The Sociology and Anthropology Department offers a major in sociology with two concentrations (medical sociology and social justice) and a minor in sociology. It also offers a major in anthropology/sociology and a minor in anthropology.

The department's curriculum provides students with analytical skills and research techniques for understanding the cultural diversity of human behavior and social organization. Sociologists and anthropologists study the ways in which individuals, through their collective actions, create and change patterns of social relations. Both disciplines emphasize a critical, historical, and comparative perspective in their study of the way of life in contemporary societies. In their search for understanding, sociologists and anthropologists examine a variety of substantive areas, from family life to globalization and political change.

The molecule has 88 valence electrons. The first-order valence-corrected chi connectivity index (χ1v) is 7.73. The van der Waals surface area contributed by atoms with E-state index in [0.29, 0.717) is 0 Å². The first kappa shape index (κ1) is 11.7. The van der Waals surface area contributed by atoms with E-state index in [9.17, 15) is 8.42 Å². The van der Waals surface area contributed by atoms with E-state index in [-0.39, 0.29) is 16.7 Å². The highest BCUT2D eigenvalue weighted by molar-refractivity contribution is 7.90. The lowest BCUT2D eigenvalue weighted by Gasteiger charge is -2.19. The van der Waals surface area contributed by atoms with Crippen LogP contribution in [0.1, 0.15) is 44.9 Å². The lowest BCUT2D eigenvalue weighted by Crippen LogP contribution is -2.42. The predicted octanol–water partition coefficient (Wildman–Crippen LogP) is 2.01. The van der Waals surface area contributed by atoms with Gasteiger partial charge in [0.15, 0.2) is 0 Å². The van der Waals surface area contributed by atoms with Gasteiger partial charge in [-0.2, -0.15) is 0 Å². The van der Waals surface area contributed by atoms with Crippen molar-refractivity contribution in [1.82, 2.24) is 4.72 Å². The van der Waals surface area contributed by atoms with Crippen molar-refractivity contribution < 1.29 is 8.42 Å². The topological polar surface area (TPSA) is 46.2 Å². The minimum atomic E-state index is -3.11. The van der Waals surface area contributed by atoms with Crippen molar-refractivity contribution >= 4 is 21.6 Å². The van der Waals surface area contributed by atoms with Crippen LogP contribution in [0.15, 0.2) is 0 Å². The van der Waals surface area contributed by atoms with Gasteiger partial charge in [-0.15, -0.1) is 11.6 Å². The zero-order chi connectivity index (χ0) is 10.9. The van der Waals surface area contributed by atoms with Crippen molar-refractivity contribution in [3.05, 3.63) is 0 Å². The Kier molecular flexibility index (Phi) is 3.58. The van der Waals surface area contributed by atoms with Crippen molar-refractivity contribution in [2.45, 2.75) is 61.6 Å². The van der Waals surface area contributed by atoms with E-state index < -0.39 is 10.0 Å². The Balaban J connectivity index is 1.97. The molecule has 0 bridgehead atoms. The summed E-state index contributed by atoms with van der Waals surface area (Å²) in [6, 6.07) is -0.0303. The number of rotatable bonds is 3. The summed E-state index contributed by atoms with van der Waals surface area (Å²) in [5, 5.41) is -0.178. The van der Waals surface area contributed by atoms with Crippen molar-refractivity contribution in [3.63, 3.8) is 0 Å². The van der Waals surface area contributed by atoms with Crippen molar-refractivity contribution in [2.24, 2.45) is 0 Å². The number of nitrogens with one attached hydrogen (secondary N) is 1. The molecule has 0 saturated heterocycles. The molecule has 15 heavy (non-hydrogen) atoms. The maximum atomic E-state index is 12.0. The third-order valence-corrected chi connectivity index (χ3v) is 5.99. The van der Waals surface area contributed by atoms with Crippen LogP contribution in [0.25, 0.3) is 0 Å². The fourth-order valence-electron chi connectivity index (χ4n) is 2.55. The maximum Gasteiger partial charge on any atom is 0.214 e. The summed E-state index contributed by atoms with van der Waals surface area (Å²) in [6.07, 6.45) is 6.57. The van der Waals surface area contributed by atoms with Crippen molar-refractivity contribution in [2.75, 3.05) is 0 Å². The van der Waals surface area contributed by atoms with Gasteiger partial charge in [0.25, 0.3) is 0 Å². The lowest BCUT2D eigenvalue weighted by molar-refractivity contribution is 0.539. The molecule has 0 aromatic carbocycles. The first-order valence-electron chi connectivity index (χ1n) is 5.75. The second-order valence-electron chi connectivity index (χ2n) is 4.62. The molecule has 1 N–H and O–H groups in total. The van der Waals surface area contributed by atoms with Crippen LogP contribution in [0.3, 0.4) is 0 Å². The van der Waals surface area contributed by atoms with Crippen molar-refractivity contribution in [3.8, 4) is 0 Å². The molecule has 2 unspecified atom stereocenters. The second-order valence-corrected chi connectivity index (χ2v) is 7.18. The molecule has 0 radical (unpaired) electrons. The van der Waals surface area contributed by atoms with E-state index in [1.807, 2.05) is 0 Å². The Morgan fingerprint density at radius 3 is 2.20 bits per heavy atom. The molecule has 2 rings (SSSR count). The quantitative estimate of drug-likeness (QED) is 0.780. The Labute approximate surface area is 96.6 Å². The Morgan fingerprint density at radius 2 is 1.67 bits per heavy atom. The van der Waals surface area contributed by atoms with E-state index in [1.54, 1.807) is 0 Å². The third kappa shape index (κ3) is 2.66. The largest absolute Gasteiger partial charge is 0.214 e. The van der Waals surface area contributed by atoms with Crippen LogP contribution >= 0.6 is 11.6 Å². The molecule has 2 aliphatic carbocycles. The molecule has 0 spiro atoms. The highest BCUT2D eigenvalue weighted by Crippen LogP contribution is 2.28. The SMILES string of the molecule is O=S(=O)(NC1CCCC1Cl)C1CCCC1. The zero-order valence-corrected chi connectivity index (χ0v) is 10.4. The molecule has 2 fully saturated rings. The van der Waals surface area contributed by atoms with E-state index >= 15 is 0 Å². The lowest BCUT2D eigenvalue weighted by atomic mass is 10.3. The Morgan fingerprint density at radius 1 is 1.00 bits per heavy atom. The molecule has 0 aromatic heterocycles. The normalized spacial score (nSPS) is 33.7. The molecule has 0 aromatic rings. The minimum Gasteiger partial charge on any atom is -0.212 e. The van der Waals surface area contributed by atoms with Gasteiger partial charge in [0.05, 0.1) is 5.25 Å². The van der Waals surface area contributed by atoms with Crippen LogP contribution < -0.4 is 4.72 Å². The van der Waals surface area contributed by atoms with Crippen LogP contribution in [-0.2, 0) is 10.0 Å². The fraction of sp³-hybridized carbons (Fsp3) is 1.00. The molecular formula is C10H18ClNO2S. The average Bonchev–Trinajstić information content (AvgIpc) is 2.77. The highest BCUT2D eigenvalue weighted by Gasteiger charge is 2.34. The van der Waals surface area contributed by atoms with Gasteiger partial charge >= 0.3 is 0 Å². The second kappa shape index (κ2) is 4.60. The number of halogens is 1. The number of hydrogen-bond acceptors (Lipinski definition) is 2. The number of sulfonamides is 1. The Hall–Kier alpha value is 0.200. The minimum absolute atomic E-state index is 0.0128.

Course offerings are designed to provide: (1) a central component in a general liberal arts education; (2) a sound foundation for graduate study in sociology, anthropology, law, social work, criminal justice, public health, management, or any other profession requiring a sophisticated understanding of social processes and structures; (3) the development of writing, speaking, thinking, and research skills; and (4) courses for students who seek a concentration in such interdisciplinary programs as international and intercultural studies, women's studies, cognitive studies, and peace studies.

A student may elect a sociology major or an anthropology/sociology major. Within the sociology major, a medical concentration or a social justice concentration may be specified. Specific programs tailored to the student's interest and career goals are worked out with departmental advisers. Independent study at an advanced level and/or selected courses in another department may be elected for major credit if such courses are appropriate to the student's program and approved by the chair of the department. Several sociology and anthropology courses are cross-listed under American studies, international and intercultural studies, international relations, Latin American studies, prelaw studies, and women's studies.